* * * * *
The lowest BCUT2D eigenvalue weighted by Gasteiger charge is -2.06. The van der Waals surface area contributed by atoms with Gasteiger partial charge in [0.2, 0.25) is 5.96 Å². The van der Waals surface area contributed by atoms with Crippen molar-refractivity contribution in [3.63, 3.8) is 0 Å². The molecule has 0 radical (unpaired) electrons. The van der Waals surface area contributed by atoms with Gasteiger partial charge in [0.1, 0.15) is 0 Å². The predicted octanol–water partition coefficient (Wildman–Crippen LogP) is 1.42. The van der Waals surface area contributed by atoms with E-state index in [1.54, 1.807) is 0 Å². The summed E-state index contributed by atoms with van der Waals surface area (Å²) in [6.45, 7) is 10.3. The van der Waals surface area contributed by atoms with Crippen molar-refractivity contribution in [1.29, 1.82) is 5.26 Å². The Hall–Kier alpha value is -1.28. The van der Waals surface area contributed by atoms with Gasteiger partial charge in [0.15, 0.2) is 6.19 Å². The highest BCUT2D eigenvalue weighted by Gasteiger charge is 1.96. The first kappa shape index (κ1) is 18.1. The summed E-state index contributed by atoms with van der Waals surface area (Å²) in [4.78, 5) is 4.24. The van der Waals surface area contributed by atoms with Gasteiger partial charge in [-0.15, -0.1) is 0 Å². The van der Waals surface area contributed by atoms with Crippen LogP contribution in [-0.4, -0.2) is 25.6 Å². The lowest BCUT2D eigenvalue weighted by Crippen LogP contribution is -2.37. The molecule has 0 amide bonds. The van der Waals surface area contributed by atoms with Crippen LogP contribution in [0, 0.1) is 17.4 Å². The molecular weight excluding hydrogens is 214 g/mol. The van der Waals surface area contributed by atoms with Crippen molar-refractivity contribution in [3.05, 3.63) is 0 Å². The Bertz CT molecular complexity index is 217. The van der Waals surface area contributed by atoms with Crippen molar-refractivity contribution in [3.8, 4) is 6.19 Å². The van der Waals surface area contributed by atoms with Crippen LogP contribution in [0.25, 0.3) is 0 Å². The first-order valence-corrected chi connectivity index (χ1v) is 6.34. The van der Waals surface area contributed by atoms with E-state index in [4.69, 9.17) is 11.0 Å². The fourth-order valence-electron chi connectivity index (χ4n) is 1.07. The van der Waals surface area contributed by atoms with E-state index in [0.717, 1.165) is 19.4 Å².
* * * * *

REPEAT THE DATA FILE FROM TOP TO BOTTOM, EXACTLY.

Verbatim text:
The lowest BCUT2D eigenvalue weighted by Gasteiger charge is -2.06. The van der Waals surface area contributed by atoms with Gasteiger partial charge in [0.2, 0.25) is 5.96 Å². The van der Waals surface area contributed by atoms with Crippen molar-refractivity contribution in [3.63, 3.8) is 0 Å². The molecule has 0 radical (unpaired) electrons. The van der Waals surface area contributed by atoms with Gasteiger partial charge in [0.1, 0.15) is 0 Å². The predicted octanol–water partition coefficient (Wildman–Crippen LogP) is 1.42. The van der Waals surface area contributed by atoms with E-state index in [1.54, 1.807) is 0 Å². The summed E-state index contributed by atoms with van der Waals surface area (Å²) in [6.45, 7) is 10.3. The van der Waals surface area contributed by atoms with Crippen molar-refractivity contribution in [1.29, 1.82) is 5.26 Å². The Hall–Kier alpha value is -1.28. The van der Waals surface area contributed by atoms with Gasteiger partial charge in [0.15, 0.2) is 6.19 Å². The highest BCUT2D eigenvalue weighted by Gasteiger charge is 1.96. The first kappa shape index (κ1) is 18.1. The summed E-state index contributed by atoms with van der Waals surface area (Å²) in [4.78, 5) is 4.24. The van der Waals surface area contributed by atoms with Gasteiger partial charge in [-0.15, -0.1) is 0 Å². The van der Waals surface area contributed by atoms with Crippen LogP contribution in [-0.4, -0.2) is 25.6 Å². The lowest BCUT2D eigenvalue weighted by Crippen LogP contribution is -2.37. The molecule has 0 amide bonds. The van der Waals surface area contributed by atoms with Crippen LogP contribution in [0, 0.1) is 17.4 Å². The molecular weight excluding hydrogens is 214 g/mol. The van der Waals surface area contributed by atoms with Crippen molar-refractivity contribution in [3.05, 3.63) is 0 Å². The Bertz CT molecular complexity index is 217. The van der Waals surface area contributed by atoms with Crippen molar-refractivity contribution in [3.8, 4) is 6.19 Å². The van der Waals surface area contributed by atoms with Crippen LogP contribution in [0.25, 0.3) is 0 Å². The first-order valence-corrected chi connectivity index (χ1v) is 6.34. The van der Waals surface area contributed by atoms with E-state index in [4.69, 9.17) is 11.0 Å². The fourth-order valence-electron chi connectivity index (χ4n) is 1.07. The van der Waals surface area contributed by atoms with E-state index in [0.717, 1.165) is 19.4 Å².